White Paper Title: 
Techniques for evaluating the variety and rates of biogeochemical processes in seafloor hydrothermal systems

Within the shallow subsurface of hydrothermal systems, microorganisms simultaneously depend on and alter their mineral and fluid substrates. The products of these biogeochemical interactions alter the nutrient flux available for water column processes, ultimately becoming incorporated into the world’s oceans. Key to these subsurface processes are biological and chemical diversity and reaction rates, which have been studied in the field, with models, and by recreating systems in the laboratory.

Field studies still provide the clearest snapshot of biogeochemical processes in seafloor hydrothermal environments. New in situ technology has allowed the collection of high resolution datasets monitoring chemical and heat fluxes (Ding et al., 2001; Tivey et al., 2002; Ding et al., 2005). Detailed studies of microbial communities on fine spatial scales linked to mineralogical zonation within chimney deposits (Kormas et al., 2006; Schrenk et al., 2003) inspired new studies to characterize colonization succession (Page et al., 2008). Recent findings from field studies, however, indicate additional levels of complexity, including the realization that current methods may vastly underestimate true diversity (Huber et al., 2007). Likewise, the chemical complexity in time and space is correspondingly underestimated (Luther et al., 2008) and yet is critical to accurate descriptions of biogeochemical processes due to rapid rates of microbial metabolism over small spatial scales. In addition, meta-analysis of these field data is hindered by asynchronized biogeochemical datasets and the lack of a centralized or cross-referenced data repository. These issues also impede the calibration of biogeochemical models incorporating microbial activity.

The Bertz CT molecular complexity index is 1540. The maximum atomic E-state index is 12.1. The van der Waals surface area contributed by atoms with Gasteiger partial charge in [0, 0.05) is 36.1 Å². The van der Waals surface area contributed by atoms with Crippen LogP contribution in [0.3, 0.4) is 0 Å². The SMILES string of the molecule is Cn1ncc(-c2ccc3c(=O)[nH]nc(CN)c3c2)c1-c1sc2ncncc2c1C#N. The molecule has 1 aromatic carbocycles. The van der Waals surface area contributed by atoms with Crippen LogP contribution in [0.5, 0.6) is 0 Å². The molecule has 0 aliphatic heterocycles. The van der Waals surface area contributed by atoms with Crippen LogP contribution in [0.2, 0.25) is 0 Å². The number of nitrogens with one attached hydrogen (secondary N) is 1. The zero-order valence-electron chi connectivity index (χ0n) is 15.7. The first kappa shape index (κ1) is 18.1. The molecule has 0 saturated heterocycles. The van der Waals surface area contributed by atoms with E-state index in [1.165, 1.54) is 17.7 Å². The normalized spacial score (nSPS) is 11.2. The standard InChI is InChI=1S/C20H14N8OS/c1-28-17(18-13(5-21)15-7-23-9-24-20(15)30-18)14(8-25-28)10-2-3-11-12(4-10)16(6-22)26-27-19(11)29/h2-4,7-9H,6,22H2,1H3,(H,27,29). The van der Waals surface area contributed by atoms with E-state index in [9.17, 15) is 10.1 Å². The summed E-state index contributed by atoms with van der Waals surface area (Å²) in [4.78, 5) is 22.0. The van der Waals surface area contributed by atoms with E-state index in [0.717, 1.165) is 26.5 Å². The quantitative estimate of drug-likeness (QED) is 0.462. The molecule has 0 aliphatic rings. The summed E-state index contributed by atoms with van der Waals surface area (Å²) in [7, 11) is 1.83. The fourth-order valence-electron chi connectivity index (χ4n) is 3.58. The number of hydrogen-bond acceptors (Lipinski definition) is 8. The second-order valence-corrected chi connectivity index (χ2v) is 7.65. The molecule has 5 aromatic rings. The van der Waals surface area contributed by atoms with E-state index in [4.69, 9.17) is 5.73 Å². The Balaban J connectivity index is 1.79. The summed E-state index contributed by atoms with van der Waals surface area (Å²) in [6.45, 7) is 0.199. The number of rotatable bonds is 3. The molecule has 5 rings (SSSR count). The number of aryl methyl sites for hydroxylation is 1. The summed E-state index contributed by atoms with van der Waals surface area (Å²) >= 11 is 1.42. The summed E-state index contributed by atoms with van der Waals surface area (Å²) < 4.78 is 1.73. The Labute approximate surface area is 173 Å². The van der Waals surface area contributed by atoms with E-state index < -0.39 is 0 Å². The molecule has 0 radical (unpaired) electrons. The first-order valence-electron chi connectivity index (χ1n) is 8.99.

To constrain habitat regimes for microorganisms in the primarily inaccessible regions of hydrothermal systems, reactive transport models linked to calculations of energetics have been successful (Tivey, 2004; Shock and Holland, 2004). Models have been constructed to describe generic systems and predict microbial metabolic niches (McCollom, 2000) and recently to describe specific systems for which microbial surveys were previously conducted (Houghton  and Seyfried, in press). However, geochemical models are limited by their thermodynamic assumptions, including both the equilibrium constants at in situ conditions (Foustoukos and Seyfried, 2007; Luther et al., 2001) and the relative reaction rates of key redox reactions (Foustoukos et al., in review). Careful evaluation of chemical speciation at both equilibrium and disequilibrium conditions on time scales relevant to microbial metabolic rates will continue to be critical in transforming modeling techniques from generalized to specific predictive tools for biogeochemical processes

Experimentally simulating biogeochemical processes is a blend of traditional techniques used to determine kinetic and equilibrium behavior (Seewald, 2001) and traditional enrichment culture techniques used to evaluate microbially-mediated reactions and rates in monoculture (Vetriani et al., 2005; Holden and Adams, 2003). Recent work in this lab is focused on determining chemical and physical modifications caused by mineral-precipitating microbial communities using both open-system experimental observations and corresponding reactive transport modeling to quantify changes in permeability and chemical fluxes along sharp thermal gradients. The rates of microbially-mediated reactions under non-ideal growth conditions simulating subsurface hydrothermal environments are critical data necessary to begin evaluating interspecies reactions within subsurface communities and biofilms.